Transcriptomic analysis of the Malpighian tubules of Trichoplusia ni: Clues to mechanisms for switching from ion secretion to ion reabsorption in the distal ileac plexus
Kolosov, D., Donly, C., MacMillan, H., O'Donnell, M.J. (2019). Transcriptomic analysis of the Malpighian tubules of Trichoplusia ni: Clues to mechanisms for switching from ion secretion to ion reabsorption in the distal ileac plexus. Journal of Insect Physiology, [online] 112 73-89. http://dx.doi.org/10.1016/j.jinsphys.2018.12.005
Plain language summary
In insects, metabolic wastes and toxins are excreted by specialized organs called Malpighian tubules (MTs) and this activity is coupled to the secretion of ions and water. The larvae of lepidopterans (moths and butterflies) have complex and regionalized MTs which include a specialized segment called the distal iliac plexus (DIP). In the caterpillar of the cabbage looper, Trichoplusia ni, the DIP region of the tubule can reverse the direction of ion transport in response to changing amounts of ions in the diet. In this paper, mass sequencing of all the mRNAs expressed in this tissue was used to identify the transport mechanisms, and the regulation systems controlling them, that enable this unique transport reversal process. The genes whose expression changed when dietary ion levels changed were found to be diverse, and affect many physiological processes including ion and nutrient transport, toxin elimination, hormone signaling, cell structure maintenance, and others. This information will be useful in identifying effective molecular targets for disruption in pest insects that can be used to make crop damaging larvae more susceptible to control products.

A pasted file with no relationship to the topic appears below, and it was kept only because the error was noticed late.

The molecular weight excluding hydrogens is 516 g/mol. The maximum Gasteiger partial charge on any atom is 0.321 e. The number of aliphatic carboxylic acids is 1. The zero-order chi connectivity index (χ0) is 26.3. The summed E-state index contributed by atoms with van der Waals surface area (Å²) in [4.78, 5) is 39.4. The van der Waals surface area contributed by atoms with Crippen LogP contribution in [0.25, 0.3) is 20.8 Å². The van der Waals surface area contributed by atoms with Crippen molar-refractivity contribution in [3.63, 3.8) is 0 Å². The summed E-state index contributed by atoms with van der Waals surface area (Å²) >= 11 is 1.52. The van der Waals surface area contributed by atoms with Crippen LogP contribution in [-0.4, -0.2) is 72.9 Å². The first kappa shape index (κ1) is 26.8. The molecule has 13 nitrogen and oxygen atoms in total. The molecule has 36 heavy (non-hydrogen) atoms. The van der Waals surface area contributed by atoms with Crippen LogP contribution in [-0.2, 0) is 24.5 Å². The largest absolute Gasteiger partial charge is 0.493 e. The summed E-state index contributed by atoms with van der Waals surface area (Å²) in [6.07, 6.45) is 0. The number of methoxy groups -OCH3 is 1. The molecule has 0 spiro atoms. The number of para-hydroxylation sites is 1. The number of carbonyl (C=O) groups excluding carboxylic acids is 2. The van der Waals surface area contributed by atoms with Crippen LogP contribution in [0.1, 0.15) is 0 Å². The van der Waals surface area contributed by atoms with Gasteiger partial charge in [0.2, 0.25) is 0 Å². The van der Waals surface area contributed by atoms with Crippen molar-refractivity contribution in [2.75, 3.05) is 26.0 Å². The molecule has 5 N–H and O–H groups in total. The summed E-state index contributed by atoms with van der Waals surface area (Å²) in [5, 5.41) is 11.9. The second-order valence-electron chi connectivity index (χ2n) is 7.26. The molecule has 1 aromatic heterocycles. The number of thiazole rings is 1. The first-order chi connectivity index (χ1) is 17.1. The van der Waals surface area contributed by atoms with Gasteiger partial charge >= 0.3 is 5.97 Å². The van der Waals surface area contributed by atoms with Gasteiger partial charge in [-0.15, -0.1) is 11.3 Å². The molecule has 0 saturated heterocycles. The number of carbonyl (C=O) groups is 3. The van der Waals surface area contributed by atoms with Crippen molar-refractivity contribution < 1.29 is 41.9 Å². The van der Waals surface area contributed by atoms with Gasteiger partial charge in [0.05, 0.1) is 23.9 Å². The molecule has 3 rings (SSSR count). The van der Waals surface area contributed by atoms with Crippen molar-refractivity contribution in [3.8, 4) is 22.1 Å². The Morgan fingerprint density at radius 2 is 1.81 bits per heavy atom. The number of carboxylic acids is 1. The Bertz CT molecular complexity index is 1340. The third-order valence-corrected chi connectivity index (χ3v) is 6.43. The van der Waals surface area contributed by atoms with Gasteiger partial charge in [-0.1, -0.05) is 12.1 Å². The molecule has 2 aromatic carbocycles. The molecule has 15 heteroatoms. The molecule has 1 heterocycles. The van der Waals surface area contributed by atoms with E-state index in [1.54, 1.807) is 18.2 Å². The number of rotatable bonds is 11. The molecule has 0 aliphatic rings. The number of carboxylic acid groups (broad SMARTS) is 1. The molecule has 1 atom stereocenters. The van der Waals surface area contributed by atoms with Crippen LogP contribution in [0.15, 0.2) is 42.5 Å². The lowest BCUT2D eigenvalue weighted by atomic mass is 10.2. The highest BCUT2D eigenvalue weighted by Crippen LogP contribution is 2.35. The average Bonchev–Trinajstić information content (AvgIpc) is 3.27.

Excretion of metabolic wastes and toxins in insect Malpighian tubules (MTs) is coupled to secretion of ions and fluid. Larval lepidopterans demonstrate a complex and regionalized MT morphology, and recent studies of larvae of the cabbage looper, Trichoplusia ni, have revealed several unusual aspects of ion transport in the MTs. Firstly, cations are reabsorbed via secondary cells (SCs) in T. ni, whereas in most insects SCs secrete ions. Secondly, SCs are coupled to neighbouring principal cells (PCs) via gap junctions to enable such ion reabsorption. Thirdly, PCs in the SC-containing distal ileac plexus (DIP) region of the tubule reverse from cation secretion to reabsorption in response to dietary ion loading. Lastly, antidiuresis is observed in response to a kinin neuropeptide, which targets both PCs and SCs, whereas in most insects kinins are diuretics that act exclusively via SCs. Recent studies have generated a basic model of ion transport in the DIP of the larval T. ni. RNAseq was used to elucidate previously uncharacterised aspects of ion transport and endocrine regulation in the DIP, with the aim of painting a composite picture of ion transport and identifying putative regulatory mechanisms of ion transport reversal in this tissue. Results indicated an overall expression of 9103 transcripts in the DIP, 993 and 382 of which were differentially expressed in the DIP of larvae fed high-K+ and high-Na+ diets respectively. Differentially expressed transcripts include ion-motive ATPases, ion channels and co-transporters, aquaporins, nutrient and xenobiotic transporters, cell adhesion and junction components, and endocrine receptors. Notably, several transcripts for voltage-gated ion channels and cell volume regulation-associated products were detected in the DIP and differentially expressed in larvae fed ion-rich diet. The study provides insights into the transport of solutes (sugars, amino acids, xenobiotics, phosphate and inorganic ions) by the DIP of lepidopterans. Our data suggest that this region of the MT in lepidopterans (as previously reported) transports cations, fluid, and xenobiotics/toxic metals. Besides this, the DIP expresses genes coding for the machinery involved in Na+- and H+-dependent reabsorption of solutes, chloride transport, and base recovery. Additionally, many of the transcripts expressed by the DIP a capacity of this region to respond to, process, and sometimes produce, neuropeptides, steroid hormones and neurotransmitters. Lastly, the DIP appears to possess an arsenal of septate junction components, differential expression of which may indicate junctional restructuring in the DIP of ion-loaded larvae.